The Macdonald-Kelce Library will be open this summer during the hours of 8AM – 10PM Monday – Thursday, 11AM – 7PM on Saturday. In May, the library will close at 9PM: please check variable hours on the homepage under “Hours.”
Stay cool and happy summer!
We know that you’re studying hard in these last few days of finals (the library has been packed!). Following the end of the semester library tradition, we’ve put out a table filled with puzzles, stress balls, and candy. Stop by if you haven’t yet to study or say hello.
Taking a May term class? If you need the library after Finals Week our hours are always posted online.
We hope you all have a happy summer and special congratulations to the graduating class of Spring 2017!
The busy time of the semester is upon us! If you’re anything like us here at the library, you may find yourself a bit scatterbrained and rushed – a good recipe for misplacing your belongings. If you happen to leave your water bottle, hoodie, or any other personal item in the library, check to see if someone turned it in at our lost and found, located at the Circulation Desk.
Remember, don’t leave any valuables unattended, even when the library seems empty. You always have the option to rent out a locker if you are leaving to get a coffee or go out for lunch. Lockers are available for all day rentals, and are located near the bathrooms. Inquire at Circulation for a locker.
Join us for a reading by poet and UT Visiting Professor Ed Steck next Wednesday at 6PM, Macdonald-Kelce Library room AV2. This UTWrites event is free and open to the public, and refreshments will be served.
UPDATE: Seems like a line was drawn over the weekend. Simon & Schuster cancelled Breitbart editor Milo Yiannopoulos’ book deal, as debated below.
The following news story from about a month ago (Jan 2017) tackles the argument: do publishers, in this case Simon & Schuster, get to decide what is published despite a clear concern that the book may contain flagrant hate speech? In a university, there are policies enforcing the rights of free speech amongst students and faculty in the classroom to encourage critical nuanced debate. What do you think about the arguments brought up in this article to address this particular situation?
Excerpt from the article:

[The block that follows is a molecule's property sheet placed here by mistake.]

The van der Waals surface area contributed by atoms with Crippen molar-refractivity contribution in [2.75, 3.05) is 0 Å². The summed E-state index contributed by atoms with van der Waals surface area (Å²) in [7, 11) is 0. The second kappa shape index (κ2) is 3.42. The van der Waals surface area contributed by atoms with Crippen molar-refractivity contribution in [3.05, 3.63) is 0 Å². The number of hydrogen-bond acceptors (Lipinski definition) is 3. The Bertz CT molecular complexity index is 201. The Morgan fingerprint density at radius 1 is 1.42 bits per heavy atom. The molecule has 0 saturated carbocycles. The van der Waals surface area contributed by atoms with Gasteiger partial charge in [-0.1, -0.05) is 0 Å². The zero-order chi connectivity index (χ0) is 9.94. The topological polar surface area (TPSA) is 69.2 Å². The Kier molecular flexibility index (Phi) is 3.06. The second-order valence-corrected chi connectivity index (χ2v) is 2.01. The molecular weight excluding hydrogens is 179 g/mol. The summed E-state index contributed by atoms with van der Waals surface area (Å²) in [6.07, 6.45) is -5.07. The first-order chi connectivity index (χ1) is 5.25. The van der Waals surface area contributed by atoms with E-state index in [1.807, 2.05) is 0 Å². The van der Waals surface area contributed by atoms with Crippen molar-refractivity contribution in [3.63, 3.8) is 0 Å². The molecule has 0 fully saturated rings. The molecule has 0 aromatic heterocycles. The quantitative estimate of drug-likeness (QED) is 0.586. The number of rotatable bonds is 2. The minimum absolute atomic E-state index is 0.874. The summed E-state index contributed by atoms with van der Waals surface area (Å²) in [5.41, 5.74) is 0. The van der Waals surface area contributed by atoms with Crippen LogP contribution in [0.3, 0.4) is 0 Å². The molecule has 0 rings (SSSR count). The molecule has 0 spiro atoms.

“Trying to suppress hateful speech doesn’t make it go away,” says [Joan Bertin, executive director of the NCAC]. “I mean, I think the whole idea of free speech requires us to be active participants, and when we hear ideas that we think are bad and harmful, it requires us to say ‘why,’ not just say ‘shut up.'”
But publisher Dennis Johnson says another equally important right is at stake here: The right to protest.
“This is not about censoring right wing voices,” he says. “This is about combating hate speech and its entry into the mainstream.”
Current library hours are always on our website
The library will be closed Wed. Nov 23 until we reopen on Sunday 27. Have a wonderful Thanksgiving!
Here at Macdonald-Kelce we are grateful for the wisdom of the many writers, professors, and great minds whose work lives in the stacks of all the world’s libraries. Here’s a quote by Kurt Vonnegut, beloved author, free thinker, humorist and humanist, reflecting on humanity’s gift for love, and the ability to be joyful with what you have:
“I urge you to please notice when you are happy, and exclaim or murmur or think at some point, ‘If this isn’t nice, I don’t know what is.’” — Kurt Vonnegut, A Man Without a Country, 2007
There are books that address the experiences of marginalized groups in the US, books that bring to light the stories of immigrants, of the LGBTQ community, of the Indigenous peoples of the Americas, and other non-white race/ethnicities that make up a significant part of our country. Many of these books, especially YA and children’s’ books, unsettle those who don’t affiliate with these groups. In the article below, the author uses statistics from other recent studies to highlight the fact that diverse books are often targeted for censorship. She points to novels such as Sherman Alexie’s The Absolutely True Diary of a Part-Time Indian, which the library has in the collection (find it on the second floor, PS3551.L35774 A27 2009).
This year’s Banned Books Week theme, diverse books, has been on my mind for some time. As Jamie LaRue, director of the American Library Association’s (ALA) Office for Intellectual Freedom, has noted, defining diversity is difficult. However, the definition used by the organization We Need Diverse Books is succinct and inclusive: “We recognize all diverse experiences, including (but not limited to) LGBTQIA, people of color, gender diversity, people with disabilities, and ethnic, cultural, and religious minorities.”